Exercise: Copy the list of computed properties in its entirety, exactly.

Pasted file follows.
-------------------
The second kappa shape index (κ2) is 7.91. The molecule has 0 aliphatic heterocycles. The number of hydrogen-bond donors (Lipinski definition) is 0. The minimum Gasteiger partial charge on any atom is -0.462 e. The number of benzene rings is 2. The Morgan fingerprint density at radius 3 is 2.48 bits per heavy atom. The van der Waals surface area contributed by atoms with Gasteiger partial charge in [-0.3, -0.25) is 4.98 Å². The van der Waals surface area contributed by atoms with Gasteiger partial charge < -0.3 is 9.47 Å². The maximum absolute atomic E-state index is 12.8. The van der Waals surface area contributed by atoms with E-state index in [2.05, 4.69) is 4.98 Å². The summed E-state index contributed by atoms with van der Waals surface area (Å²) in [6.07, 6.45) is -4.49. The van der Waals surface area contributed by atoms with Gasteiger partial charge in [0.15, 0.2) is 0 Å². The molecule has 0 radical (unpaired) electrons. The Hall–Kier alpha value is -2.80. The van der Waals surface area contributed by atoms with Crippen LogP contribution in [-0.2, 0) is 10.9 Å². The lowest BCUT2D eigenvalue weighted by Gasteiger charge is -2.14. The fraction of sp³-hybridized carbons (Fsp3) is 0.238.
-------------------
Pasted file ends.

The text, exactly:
The second kappa shape index (κ2) is 7.91. The molecule has 0 aliphatic heterocycles. The number of hydrogen-bond donors (Lipinski definition) is 0. The minimum Gasteiger partial charge on any atom is -0.462 e. The number of benzene rings is 2. The Morgan fingerprint density at radius 3 is 2.48 bits per heavy atom. The van der Waals surface area contributed by atoms with Gasteiger partial charge in [-0.3, -0.25) is 4.98 Å². The van der Waals surface area contributed by atoms with Gasteiger partial charge < -0.3 is 9.47 Å². The maximum absolute atomic E-state index is 12.8. The van der Waals surface area contributed by atoms with E-state index in [2.05, 4.69) is 4.98 Å². The summed E-state index contributed by atoms with van der Waals surface area (Å²) in [6.07, 6.45) is -4.49. The van der Waals surface area contributed by atoms with Gasteiger partial charge in [0.15, 0.2) is 0 Å². The molecule has 0 radical (unpaired) electrons. The Hall–Kier alpha value is -2.80. The van der Waals surface area contributed by atoms with Crippen LogP contribution in [-0.2, 0) is 10.9 Å². The lowest BCUT2D eigenvalue weighted by Gasteiger charge is -2.14. The fraction of sp³-hybridized carbons (Fsp3) is 0.238.